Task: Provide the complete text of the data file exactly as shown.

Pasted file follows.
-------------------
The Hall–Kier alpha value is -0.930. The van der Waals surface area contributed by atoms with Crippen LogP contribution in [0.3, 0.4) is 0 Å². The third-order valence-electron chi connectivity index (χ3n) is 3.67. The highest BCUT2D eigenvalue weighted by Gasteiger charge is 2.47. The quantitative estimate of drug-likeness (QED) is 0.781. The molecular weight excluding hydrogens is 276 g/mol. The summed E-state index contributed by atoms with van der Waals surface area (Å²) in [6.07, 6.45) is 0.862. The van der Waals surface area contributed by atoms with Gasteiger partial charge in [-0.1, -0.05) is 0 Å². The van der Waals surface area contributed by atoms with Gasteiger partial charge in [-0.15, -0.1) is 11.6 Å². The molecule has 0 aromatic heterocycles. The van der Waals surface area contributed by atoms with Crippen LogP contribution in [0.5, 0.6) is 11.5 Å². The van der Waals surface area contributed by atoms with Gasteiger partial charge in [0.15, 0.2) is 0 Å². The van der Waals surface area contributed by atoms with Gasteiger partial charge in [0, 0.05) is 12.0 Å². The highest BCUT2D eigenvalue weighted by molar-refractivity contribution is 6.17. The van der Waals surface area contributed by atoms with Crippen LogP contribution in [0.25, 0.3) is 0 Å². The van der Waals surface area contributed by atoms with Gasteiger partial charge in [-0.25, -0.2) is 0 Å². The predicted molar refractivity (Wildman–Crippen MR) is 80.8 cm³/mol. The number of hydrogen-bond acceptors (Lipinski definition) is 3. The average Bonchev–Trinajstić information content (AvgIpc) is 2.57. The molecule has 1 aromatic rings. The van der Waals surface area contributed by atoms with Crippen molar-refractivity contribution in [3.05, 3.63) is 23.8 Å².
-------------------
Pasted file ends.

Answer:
The Hall–Kier alpha value is -0.930. The van der Waals surface area contributed by atoms with Crippen LogP contribution in [0.3, 0.4) is 0 Å². The third-order valence-electron chi connectivity index (χ3n) is 3.67. The highest BCUT2D eigenvalue weighted by Gasteiger charge is 2.47. The quantitative estimate of drug-likeness (QED) is 0.781. The molecular weight excluding hydrogens is 276 g/mol. The summed E-state index contributed by atoms with van der Waals surface area (Å²) in [6.07, 6.45) is 0.862. The van der Waals surface area contributed by atoms with Gasteiger partial charge in [-0.1, -0.05) is 0 Å². The van der Waals surface area contributed by atoms with Gasteiger partial charge in [-0.15, -0.1) is 11.6 Å². The molecule has 0 aromatic heterocycles. The van der Waals surface area contributed by atoms with Crippen LogP contribution in [0.5, 0.6) is 11.5 Å². The van der Waals surface area contributed by atoms with Gasteiger partial charge in [0.15, 0.2) is 0 Å². The van der Waals surface area contributed by atoms with Gasteiger partial charge in [0, 0.05) is 12.0 Å². The highest BCUT2D eigenvalue weighted by molar-refractivity contribution is 6.17. The van der Waals surface area contributed by atoms with Crippen LogP contribution in [0.25, 0.3) is 0 Å². The van der Waals surface area contributed by atoms with Gasteiger partial charge in [-0.25, -0.2) is 0 Å². The predicted molar refractivity (Wildman–Crippen MR) is 80.8 cm³/mol. The number of hydrogen-bond acceptors (Lipinski definition) is 3. The average Bonchev–Trinajstić information content (AvgIpc) is 2.57. The molecule has 1 aromatic rings. The van der Waals surface area contributed by atoms with Crippen molar-refractivity contribution in [3.05, 3.63) is 23.8 Å².